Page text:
Vive Le Canada

Lumber group files suit against NAFTA
Date: Thursday, September 15 2005

September 14, 2005

Lumber group files suit against NAFTA

WASHINGTON -- A group representing the U.S. lumber industry filed a lawsuit yesterday challenging the constitutionality of a dispute settlement system under the North American Free Trade Agreement.

The group, the Coalition for Fair Lumber Imports, said the free-trade agreement allows U.S.-Canadian panels to make binding decisions applying U.S. law to federal actions regarding unfair trade. The group called that contrary to due process and other constitutional requirements.


"The constitution does not permit these panels to be the final arbiter of whether U.S. law provides for relief from unfair subsidies and dumping for U.S. producers and workers," said Steve Swanson, the group's chairman.

The lawsuit is the latest step in an ongoing dispute between the United States and Canada over steep U.S. tariffs imposed on imports of Canadian softwood lumber used in home construction.

The tariffs, which average 27%, were put in place at the urging of the domestic lumber industry, which contended it was losing thousands of jobs because of unfair subsidies provided to Canadian producers.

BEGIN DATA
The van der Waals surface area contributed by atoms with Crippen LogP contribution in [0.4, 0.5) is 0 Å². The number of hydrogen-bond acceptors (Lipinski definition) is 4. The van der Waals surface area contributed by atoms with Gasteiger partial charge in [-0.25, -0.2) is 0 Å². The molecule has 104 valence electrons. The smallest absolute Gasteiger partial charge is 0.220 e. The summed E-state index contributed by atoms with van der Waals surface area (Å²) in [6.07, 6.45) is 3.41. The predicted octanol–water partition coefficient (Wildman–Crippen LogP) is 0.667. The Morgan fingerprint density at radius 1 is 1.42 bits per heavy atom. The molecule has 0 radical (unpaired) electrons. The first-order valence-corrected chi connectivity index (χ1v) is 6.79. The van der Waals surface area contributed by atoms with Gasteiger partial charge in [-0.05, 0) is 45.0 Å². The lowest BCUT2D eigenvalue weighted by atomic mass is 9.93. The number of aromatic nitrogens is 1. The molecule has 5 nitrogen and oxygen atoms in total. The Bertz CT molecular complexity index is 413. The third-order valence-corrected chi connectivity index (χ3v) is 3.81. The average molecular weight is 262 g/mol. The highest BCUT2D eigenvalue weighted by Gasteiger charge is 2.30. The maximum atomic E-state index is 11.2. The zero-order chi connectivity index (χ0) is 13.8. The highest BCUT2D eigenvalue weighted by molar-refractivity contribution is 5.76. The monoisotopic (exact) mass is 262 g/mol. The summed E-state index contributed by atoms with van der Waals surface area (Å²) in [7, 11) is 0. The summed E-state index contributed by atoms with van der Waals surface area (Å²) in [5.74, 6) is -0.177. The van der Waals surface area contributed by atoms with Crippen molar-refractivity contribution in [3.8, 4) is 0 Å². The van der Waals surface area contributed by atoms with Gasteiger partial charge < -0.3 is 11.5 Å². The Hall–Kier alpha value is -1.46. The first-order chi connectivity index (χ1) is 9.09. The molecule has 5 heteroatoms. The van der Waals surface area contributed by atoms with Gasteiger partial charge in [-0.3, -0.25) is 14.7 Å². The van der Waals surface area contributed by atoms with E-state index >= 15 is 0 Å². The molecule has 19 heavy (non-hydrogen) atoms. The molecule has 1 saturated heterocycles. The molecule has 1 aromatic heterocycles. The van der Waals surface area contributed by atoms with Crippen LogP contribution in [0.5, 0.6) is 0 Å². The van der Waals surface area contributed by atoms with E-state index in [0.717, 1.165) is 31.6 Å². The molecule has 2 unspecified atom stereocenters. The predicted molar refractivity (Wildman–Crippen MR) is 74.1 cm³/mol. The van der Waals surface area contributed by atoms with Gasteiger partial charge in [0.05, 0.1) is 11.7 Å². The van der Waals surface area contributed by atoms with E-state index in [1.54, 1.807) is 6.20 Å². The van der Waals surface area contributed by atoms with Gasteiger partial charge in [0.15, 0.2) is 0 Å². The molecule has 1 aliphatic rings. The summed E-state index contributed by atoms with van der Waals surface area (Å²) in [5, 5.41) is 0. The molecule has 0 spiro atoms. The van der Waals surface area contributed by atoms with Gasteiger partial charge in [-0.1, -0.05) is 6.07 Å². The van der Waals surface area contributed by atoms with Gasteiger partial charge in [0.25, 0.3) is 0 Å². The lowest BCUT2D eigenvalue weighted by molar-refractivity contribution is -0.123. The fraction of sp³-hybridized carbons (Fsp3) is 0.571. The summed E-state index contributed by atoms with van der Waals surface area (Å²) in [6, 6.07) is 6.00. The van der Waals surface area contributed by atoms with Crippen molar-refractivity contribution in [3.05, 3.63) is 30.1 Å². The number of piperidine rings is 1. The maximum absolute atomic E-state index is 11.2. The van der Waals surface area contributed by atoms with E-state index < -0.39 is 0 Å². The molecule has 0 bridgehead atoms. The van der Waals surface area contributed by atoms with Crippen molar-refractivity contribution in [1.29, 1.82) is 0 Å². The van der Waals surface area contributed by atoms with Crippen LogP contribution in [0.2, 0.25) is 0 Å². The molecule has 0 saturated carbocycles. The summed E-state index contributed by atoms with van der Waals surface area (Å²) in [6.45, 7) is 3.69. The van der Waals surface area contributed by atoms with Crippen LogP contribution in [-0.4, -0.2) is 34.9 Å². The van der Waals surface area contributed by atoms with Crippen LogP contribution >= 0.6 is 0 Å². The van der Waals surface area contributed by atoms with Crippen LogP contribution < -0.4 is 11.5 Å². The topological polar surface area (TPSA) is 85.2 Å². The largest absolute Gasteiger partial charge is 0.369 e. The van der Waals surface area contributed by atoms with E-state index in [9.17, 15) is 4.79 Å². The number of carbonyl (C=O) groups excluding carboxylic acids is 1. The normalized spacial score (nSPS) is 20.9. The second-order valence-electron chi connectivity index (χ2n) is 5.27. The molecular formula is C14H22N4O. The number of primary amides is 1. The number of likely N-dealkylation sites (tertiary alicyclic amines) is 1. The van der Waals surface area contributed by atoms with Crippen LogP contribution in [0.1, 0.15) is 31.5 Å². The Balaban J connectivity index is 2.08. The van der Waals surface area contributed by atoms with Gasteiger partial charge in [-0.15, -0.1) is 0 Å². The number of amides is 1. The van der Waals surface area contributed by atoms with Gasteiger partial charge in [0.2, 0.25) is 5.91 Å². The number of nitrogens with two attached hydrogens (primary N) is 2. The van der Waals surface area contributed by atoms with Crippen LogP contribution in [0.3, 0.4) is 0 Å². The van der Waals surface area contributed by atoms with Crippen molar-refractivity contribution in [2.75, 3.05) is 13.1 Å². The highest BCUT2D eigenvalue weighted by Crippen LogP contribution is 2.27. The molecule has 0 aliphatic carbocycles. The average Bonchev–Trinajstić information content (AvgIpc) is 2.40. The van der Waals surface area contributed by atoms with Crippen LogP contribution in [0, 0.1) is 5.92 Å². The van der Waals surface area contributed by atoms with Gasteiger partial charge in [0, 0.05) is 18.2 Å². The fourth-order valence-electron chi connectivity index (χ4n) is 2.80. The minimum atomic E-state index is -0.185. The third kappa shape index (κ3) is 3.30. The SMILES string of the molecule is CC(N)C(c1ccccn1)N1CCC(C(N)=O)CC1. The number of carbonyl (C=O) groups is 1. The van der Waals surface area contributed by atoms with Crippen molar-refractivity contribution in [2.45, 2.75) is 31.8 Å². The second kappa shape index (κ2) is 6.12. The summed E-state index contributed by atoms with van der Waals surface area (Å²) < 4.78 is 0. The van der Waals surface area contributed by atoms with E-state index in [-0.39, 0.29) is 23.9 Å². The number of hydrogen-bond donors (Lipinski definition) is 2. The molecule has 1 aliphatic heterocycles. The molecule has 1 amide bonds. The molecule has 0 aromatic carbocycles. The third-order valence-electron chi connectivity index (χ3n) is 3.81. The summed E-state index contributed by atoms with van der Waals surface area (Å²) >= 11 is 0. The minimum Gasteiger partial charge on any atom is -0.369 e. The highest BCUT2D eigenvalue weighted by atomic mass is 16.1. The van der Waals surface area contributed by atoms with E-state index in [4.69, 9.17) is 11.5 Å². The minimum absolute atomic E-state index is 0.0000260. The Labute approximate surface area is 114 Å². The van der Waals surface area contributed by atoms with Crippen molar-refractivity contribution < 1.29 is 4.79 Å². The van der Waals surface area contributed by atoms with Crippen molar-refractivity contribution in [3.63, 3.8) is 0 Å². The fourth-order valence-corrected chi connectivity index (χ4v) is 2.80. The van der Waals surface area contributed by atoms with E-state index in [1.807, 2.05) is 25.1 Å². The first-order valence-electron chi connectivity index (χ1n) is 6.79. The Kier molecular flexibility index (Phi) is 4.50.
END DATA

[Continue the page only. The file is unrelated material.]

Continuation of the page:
Canada's International Trade Minister Jim Peterson condemned the lawsuit and said Ottawa would defend its rights under NAFTA.

"This is nothing more than a veiled attempt by the U.S. coalition to undo the softwood victories that Canada has achieved through the NAFTA," Peterson said. "We stand ready to vigorously defend the NAFTA and we will take all steps open to us to ensure it is respected."

A spokeswoman for U.S. Trade Representative Rob Portman said he was still reviewing the complaint.

"However, the United States firmly believes that the dispute settlement procedure in the NAFTA ... complies with the constitution," spokeswoman Neena Moorjani said in a statement.

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